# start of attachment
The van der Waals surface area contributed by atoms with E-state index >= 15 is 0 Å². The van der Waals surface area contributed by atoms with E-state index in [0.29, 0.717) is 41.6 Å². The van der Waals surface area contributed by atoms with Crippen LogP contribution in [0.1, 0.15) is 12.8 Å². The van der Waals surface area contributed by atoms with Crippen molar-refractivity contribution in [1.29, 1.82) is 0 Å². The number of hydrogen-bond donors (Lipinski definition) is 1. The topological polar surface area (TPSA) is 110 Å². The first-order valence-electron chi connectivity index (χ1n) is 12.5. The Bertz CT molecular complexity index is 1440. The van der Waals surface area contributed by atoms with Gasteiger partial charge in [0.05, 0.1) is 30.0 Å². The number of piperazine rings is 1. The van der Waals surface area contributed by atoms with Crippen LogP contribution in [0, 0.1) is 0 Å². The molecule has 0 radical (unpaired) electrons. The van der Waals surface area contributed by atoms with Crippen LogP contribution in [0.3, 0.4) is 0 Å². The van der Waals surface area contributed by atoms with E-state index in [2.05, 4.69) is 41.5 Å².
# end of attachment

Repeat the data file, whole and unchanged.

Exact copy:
The van der Waals surface area contributed by atoms with E-state index >= 15 is 0 Å². The van der Waals surface area contributed by atoms with E-state index in [0.29, 0.717) is 41.6 Å². The van der Waals surface area contributed by atoms with Crippen LogP contribution in [0.1, 0.15) is 12.8 Å². The van der Waals surface area contributed by atoms with Crippen molar-refractivity contribution in [1.29, 1.82) is 0 Å². The number of hydrogen-bond donors (Lipinski definition) is 1. The topological polar surface area (TPSA) is 110 Å². The first-order valence-electron chi connectivity index (χ1n) is 12.5. The Bertz CT molecular complexity index is 1440. The van der Waals surface area contributed by atoms with Gasteiger partial charge in [0.05, 0.1) is 30.0 Å². The number of piperazine rings is 1. The van der Waals surface area contributed by atoms with Crippen LogP contribution in [0, 0.1) is 0 Å². The molecule has 0 radical (unpaired) electrons. The van der Waals surface area contributed by atoms with Crippen LogP contribution in [0.3, 0.4) is 0 Å². The van der Waals surface area contributed by atoms with E-state index in [2.05, 4.69) is 41.5 Å².